Learning Italian in Catania, Sicily

10 good reasons to study in Catania, Sicily

The Mediterranean soul

Catania is a city with a strong Mediterranean imprint. The Mediterranean soul flows and is felt in the streets through the creative chaos, street theatre, the habit of teasing, the bonds of friendship, the strong smells, the art of making do, sincerity and infamy, kindness and brutality all mixed together and represented by the coexistence of the fire of Etna and the water of the sea. Catania is the result of millennia of invasions, cultural influences and stratifications.

The Mediterranean is present in every corner of the city all the time, so if the Mediterranean soul does not attract you, perhaps Catania is not the place for you. If you are looking for neatness and perfection, Catania is certainly not for you! But if you want to immerse yourself in an authentic city, off the typical mass tourism path, then Catania will attract you because in this city you will experience all the vibes that the Mediterranean can offer!

From the volcano to the beach all in the same day!

Catania is the city located at the foot of Mount Etna, on the coast which has two distinctively different types of beach. The sandy beach to the south is known as the ‘Playa’ and the rocky coastline to the north is called the ‘Scogliera’. This is the city built out of black lava stone, the red city of lava, and the blue city because of its sky and sea. Catania is the gateway to the UNESCO World Heritage volcano and it is no coincidence that its main street is called Via Etnea. This road begins at the harbor in Catania and goes upwards towards the volcano.

The people of Catania have lived for thousands of years with the whims of the volcano (also known as ‘a Muntagna’ in Sicilian) witnessing its spectacular eruptions and its nocturnal mutterings. The Catanese have Etna under their skin because they themselves are also volcanic by nature, with their natural verve, entrepreneurial enterprise, and irreverent sense of humor.

When you stay in Catania you can have the unique experience of being at the beach in the morning and in the mountains in the afternoon, or vice versa. In wintertime you can even ski on the volcano in the morning and sunbathe on the beach in the afternoon. What an amazing experience!

The Baroque City

Catania and the whole of south-eastern Sicily experienced a violent earthquake in 1693 which destroyed much of the city. ‘Melior de Cinere Surgo’ was inscribed on the Porta Ferdinandea at the end of its reconstruction. The city was rebuilt with tenacity and great beauty by the Spanish Viceroys in the popular architecture at that time which was the Baroque style, known as ‘Sicilian Baroque’ by UNESCO World Heritage Site.

The streets and buildings of the city are mainly built with dark lava stone which makes it unique and different from other Baroque towns in Sicily. While the streets of Syracuse are made of a bright, yellow-colored sandstone, Catania’s streets are made of dark-colored basalt as are its cultural attractions such as the Greek Theatre, the Roman Amphitheatre and the palazzi in the historical centre.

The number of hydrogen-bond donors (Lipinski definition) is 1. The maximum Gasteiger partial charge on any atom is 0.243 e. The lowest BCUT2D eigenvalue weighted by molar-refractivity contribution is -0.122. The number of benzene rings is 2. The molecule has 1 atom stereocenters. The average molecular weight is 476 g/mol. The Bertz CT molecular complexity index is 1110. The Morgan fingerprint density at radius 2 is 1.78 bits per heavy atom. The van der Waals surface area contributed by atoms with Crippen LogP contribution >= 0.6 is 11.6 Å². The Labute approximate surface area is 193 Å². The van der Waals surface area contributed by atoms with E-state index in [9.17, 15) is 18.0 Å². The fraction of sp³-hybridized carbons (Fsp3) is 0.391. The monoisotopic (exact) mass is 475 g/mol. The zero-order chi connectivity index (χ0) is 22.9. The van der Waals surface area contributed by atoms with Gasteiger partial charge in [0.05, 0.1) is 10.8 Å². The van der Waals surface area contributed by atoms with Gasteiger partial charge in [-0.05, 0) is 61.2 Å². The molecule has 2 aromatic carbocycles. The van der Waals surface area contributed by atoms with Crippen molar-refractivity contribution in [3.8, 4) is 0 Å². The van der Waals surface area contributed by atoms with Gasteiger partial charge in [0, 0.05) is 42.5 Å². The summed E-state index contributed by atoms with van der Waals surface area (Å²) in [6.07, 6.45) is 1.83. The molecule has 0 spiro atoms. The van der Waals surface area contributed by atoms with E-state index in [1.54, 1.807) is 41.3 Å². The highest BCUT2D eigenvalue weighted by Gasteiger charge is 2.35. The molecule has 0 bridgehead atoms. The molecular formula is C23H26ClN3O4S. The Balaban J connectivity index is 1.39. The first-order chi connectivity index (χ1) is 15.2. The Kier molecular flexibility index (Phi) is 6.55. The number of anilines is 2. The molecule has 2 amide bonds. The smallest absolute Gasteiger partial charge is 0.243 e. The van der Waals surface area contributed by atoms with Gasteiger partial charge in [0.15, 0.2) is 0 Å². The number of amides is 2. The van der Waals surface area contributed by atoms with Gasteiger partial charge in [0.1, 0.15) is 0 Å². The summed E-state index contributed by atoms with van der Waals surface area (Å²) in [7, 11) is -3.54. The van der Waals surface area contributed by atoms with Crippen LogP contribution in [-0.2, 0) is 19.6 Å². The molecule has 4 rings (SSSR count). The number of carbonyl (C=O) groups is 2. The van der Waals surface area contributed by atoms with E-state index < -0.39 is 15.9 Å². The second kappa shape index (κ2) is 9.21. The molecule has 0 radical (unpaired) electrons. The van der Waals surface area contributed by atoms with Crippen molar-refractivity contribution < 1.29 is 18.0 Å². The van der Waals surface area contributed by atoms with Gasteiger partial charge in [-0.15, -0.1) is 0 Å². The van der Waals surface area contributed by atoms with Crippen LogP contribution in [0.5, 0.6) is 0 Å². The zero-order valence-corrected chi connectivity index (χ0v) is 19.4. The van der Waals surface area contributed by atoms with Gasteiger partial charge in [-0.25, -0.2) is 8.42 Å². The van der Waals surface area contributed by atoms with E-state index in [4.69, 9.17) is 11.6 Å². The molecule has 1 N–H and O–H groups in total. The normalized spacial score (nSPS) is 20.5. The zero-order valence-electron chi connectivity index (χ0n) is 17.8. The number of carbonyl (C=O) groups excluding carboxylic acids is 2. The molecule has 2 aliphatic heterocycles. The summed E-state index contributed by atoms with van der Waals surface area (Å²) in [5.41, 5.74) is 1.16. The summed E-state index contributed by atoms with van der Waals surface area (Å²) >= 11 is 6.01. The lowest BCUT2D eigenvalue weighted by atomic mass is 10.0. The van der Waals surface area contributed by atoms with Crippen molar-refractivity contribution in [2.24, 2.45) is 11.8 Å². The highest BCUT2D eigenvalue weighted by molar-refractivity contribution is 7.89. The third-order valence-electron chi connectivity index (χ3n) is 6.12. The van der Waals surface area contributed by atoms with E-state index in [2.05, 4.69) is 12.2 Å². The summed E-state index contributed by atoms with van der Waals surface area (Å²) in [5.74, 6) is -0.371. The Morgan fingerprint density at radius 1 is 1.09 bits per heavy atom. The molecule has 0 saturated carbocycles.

The Catanese people are lively like the volcano and so is the city nightlife. There are dozens of places to eat and drink and clubs where you can listen to live music. In the past this city was known as the ‘Seattle of Italy’ because of its music production scene so in the evening you will be spoilt for choice with the many options to try. 

Catania is also a vibrant university city and, as you know, university students never sleep! 

Cinemas and theatres

The Catanese are known for being very sociable. They love to joke, eat and drink together and enjoy life. Catania is like a real-life theatre and perhaps that is why the city has the most theatres in Sicily! This might also be the reason for the city’s many great novelists, from Giovanni Verga to Vitaliano Brancati, Micio Tempio to Nino Martoglio and Federico De Roberto to Pippo Fava.

In addition to the theatres, there are also numerous cinemas. In summer when the heat keeps people away from indoor cinemas, Catania opens its ‘arenas’ which are veritable open-air evening cinemas where you can enjoy one of the films you missed during the year, munching on one of Catania’s street food delicacies under the stars.

Cinema and literature

Not only is Catania passionate about cinema but the cinema is also passionate about Catania! Some of the most important movies in the history of Italian cinema have been filmed in this city such as ‘L’arte di arrangiarsi’ (based on a novel by Vitaliano Brancati) with Alberto Sordi, ‘Il Bell’Antonio’ (based on a novel by the same author) with Marcello Mastroianni, ‘Divorzio all’italiana’ by Pietro Germi with Marcello Mastroianni and Stefania Sandrelli, Mimì Metallurgico ferito nell’onore by Lina Wertmuller, starring Giancarlo Giannini and Mariangela Melato, Johnny Stecchino by and starring Roberto Benigni, Storia di una Capinera by Franco Zeffirelli (based on a novel by Giovanni Verga), I Viceré based on the novel by Federico De Roberto, an antagonist novel to Il Gattopardo. Also not to be forgotten are ‘La terra trema’, a neo-realist masterpiece by Luchino Visconti, based on the novel ‘I Malavoglia’ by Giovanni Verga’ and filmed in nearby Acitrezza or ‘Il Vangelo secondo Matteo’ by Pierpaolo Pasolini, filmed on Mount Etna like many other films.